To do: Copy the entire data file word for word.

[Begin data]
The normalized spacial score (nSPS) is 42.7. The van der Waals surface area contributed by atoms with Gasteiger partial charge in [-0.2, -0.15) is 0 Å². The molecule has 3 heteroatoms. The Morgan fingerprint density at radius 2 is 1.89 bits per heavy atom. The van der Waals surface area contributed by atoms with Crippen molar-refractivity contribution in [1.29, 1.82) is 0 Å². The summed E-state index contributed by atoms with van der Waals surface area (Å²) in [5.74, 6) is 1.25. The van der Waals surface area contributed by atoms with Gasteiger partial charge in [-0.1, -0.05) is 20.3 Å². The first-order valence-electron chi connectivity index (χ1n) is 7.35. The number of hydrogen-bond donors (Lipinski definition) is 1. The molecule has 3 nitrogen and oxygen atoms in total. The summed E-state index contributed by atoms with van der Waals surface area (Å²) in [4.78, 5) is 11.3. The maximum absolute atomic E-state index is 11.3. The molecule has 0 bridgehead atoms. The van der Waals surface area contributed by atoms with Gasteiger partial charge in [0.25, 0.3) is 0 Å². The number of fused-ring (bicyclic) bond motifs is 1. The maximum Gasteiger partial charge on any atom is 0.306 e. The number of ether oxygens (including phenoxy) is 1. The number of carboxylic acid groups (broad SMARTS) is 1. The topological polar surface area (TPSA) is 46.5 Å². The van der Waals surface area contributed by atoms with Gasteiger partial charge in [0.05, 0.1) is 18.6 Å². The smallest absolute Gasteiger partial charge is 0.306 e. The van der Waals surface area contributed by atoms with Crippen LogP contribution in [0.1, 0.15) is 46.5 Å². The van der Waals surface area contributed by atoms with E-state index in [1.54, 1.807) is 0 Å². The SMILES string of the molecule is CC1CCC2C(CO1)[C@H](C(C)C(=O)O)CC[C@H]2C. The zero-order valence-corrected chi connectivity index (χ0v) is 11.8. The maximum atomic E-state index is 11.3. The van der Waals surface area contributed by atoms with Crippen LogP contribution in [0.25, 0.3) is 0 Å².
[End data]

The normalized spacial score (nSPS) is 42.7. The van der Waals surface area contributed by atoms with Gasteiger partial charge in [-0.2, -0.15) is 0 Å². The molecule has 3 heteroatoms. The Morgan fingerprint density at radius 2 is 1.89 bits per heavy atom. The van der Waals surface area contributed by atoms with Crippen molar-refractivity contribution in [1.29, 1.82) is 0 Å². The summed E-state index contributed by atoms with van der Waals surface area (Å²) in [5.74, 6) is 1.25. The van der Waals surface area contributed by atoms with Gasteiger partial charge in [-0.1, -0.05) is 20.3 Å². The first-order valence-electron chi connectivity index (χ1n) is 7.35. The number of hydrogen-bond donors (Lipinski definition) is 1. The molecule has 3 nitrogen and oxygen atoms in total. The summed E-state index contributed by atoms with van der Waals surface area (Å²) in [4.78, 5) is 11.3. The maximum absolute atomic E-state index is 11.3. The molecule has 0 bridgehead atoms. The van der Waals surface area contributed by atoms with Gasteiger partial charge in [0.25, 0.3) is 0 Å². The number of fused-ring (bicyclic) bond motifs is 1. The maximum Gasteiger partial charge on any atom is 0.306 e. The number of ether oxygens (including phenoxy) is 1. The number of carboxylic acid groups (broad SMARTS) is 1. The topological polar surface area (TPSA) is 46.5 Å². The van der Waals surface area contributed by atoms with Gasteiger partial charge in [0.05, 0.1) is 18.6 Å². The smallest absolute Gasteiger partial charge is 0.306 e. The van der Waals surface area contributed by atoms with Crippen LogP contribution in [0.1, 0.15) is 46.5 Å². The van der Waals surface area contributed by atoms with E-state index in [1.54, 1.807) is 0 Å². The SMILES string of the molecule is CC1CCC2C(CO1)[C@H](C(C)C(=O)O)CC[C@H]2C. The zero-order valence-corrected chi connectivity index (χ0v) is 11.8. The maximum atomic E-state index is 11.3. The van der Waals surface area contributed by atoms with Crippen LogP contribution in [0.25, 0.3) is 0 Å².